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June 28th, 2020

37,000 Attendees Finish Up 3-Day American Association for Cancer Research (AACR) Virtual Annual MeetingII (June 22-24); All Meeting Presentations, Abstracts, and Other Materials Available Online Until September 23

[What follows is a brief report by BioQuick News Editor & Publisher Mike O’Neill on his experience virtually attending the live portion of the American Association for Cancer Research (AACR) 2020 Virtual Meeting II, with live sessions taking place July 22-24.] I just finished virtually attending much of the AACR Virtual Annual Mtg II (Mon-Wed, June 22-24). I even got in a few questions, including one on exosomes (see question at end of this note). The meeting had 37,000 registered attendees from 127 countries. Virtual attendees were rewarded with an incredible conference that included an opening day address by Nobel Prize winner Phillip Sharp and a closing day talk by a possible future Nobelist, NIH Director and former Genome Project leader Francis Collins. In his talk, Sharp mentioned that early in his career he had been recruited from Cold Spring Harbor Laboratory to MIT by Salvador Luria and David Baltimore. That put three future Nobelists in one lab. Not too bad. Collins described a number of COVID-19 efforts that are being undertaken currently by the NIH. His address from his NIH office was given in one of three COVID-19 sessions the AACR offered during this exceptional meeting. In his closing remarks, new AACR President Antoni Ribas noted that this fantastic meeting featured over 600 speakers, 125 sessions, 14 concurrent channels, and over 4,000 abstracts. All the meeting material will be available online to current and future registrants (registration is free) until September 23. Outgoing AACR President Elaine Mardis expressed her profound gratitude to everyone involved in the conference, including the major sponsor Daiichi-Sankyo, which had made it possible to offer the conference for free to registrants.

Unlike ApoE3, ApoE4 Disrupts the Neuroprotective Action of Sortilin In Neuronal Lipid Metabolism and Endocannabinoid Signaling; Results May Point to New Avenue for Development of Therapeutics for Alzheimer’s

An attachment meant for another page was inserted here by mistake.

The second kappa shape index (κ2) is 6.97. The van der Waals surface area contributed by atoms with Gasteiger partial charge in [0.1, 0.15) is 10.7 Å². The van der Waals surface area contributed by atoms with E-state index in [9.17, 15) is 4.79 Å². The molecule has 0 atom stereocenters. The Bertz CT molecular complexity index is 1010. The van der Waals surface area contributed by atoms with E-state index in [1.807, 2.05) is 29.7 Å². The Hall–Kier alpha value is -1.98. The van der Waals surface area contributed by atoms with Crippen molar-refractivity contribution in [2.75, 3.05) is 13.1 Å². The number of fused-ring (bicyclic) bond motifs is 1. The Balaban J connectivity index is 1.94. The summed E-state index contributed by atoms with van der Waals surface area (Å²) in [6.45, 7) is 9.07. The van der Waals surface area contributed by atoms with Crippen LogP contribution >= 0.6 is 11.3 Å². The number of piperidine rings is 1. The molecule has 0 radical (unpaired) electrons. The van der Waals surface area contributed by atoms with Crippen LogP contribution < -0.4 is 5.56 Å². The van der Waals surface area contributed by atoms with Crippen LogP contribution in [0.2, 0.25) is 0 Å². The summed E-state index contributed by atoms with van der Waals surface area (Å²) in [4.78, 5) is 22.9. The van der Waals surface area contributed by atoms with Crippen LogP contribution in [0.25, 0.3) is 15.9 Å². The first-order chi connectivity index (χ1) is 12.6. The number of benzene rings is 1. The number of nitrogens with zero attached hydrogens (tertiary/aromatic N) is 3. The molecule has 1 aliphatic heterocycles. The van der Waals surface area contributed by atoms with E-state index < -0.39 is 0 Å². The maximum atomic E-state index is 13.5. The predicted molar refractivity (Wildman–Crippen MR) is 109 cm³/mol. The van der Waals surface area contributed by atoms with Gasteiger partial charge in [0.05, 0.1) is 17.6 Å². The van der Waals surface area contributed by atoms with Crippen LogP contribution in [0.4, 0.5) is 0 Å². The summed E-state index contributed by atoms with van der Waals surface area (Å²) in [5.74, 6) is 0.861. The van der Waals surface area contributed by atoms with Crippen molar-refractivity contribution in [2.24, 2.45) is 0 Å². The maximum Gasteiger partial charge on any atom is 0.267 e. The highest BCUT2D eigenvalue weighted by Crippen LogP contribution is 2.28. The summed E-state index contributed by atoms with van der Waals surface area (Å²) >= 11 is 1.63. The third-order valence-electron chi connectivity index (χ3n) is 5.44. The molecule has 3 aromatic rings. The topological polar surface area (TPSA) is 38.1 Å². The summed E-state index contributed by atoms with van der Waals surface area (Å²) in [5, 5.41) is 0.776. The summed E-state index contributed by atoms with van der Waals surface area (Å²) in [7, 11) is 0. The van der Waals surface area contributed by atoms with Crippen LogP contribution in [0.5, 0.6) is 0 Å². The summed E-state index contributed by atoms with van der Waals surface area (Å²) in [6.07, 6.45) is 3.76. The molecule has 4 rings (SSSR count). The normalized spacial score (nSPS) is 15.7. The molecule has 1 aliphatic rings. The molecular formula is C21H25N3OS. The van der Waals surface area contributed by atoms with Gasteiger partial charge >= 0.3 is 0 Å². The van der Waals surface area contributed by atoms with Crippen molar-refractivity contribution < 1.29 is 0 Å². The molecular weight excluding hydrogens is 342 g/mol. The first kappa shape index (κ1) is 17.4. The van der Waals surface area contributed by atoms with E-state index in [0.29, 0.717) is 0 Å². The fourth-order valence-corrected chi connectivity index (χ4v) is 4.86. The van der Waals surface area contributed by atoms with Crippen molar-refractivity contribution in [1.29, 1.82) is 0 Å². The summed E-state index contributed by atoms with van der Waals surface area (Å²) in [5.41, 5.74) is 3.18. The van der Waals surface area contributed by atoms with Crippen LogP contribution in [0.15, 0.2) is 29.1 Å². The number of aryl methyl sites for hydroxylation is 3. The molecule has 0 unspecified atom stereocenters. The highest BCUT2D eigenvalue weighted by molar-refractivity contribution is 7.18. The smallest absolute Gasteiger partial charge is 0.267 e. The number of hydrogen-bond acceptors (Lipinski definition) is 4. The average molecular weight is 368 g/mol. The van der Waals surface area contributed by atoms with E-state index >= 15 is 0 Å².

Apolipoprotein E (ApoE) is like a delivery service for the human brain. It supplies neurons with important nutrients, including polyunsaturated fatty acids, which are building blocks of the membranes surrounding the neurons. In addition, certain unsaturated fatty acids are converted into so-called endocannabinoids. These are endogenous signaling molecules that regulate numerous functions of the nervous system, such as memory, but also the control of immune response, thereby protecting the brain from inflammation. The ApoE cargo reaches the neurons via a membrane receptor called sortilin. In a process known as endocytosis, sortilin binds ApoE and transports it into the interior of the neuron through invaginations of the cell membrane. The interaction of ApoE and sortilin has a major impact on our brain health: If not enough polyunsaturated fatty acids reach our gray cells, they begin to waste away and become susceptible to inflammatory responses. But not all ApoE is the same. There are three gene variants in humans: ApoE2, ApoE3, and ApoE4. They do not differ in their function of transporting lipids. The ability to bind to sortilin is also the same in all variants. However, people who carry the E4 variant have a twelve times greater risk of developing Alzheimer's than those with the E3 form. About 15 percent of people carry ApoE4. "Why ApoE4 significantly increases the risk of Alzheimer's is one of the central questions in Alzheimer's research," says Professor Thomas Willnow, PhD, Head of the Molecular Cardiovascular Research Lab at Max Delbrück Center for Molecular Medicine in the Helmholtz Association (MDC) in Germany, who for many years has been studying the development of neurodegenerative diseases.

CytoDyn and NIH of Mexico Complete Memorandum of Understanding (MOU) to Conduct Small COVID-19 Phase 3 Trial for Severe and Critically Ill Patients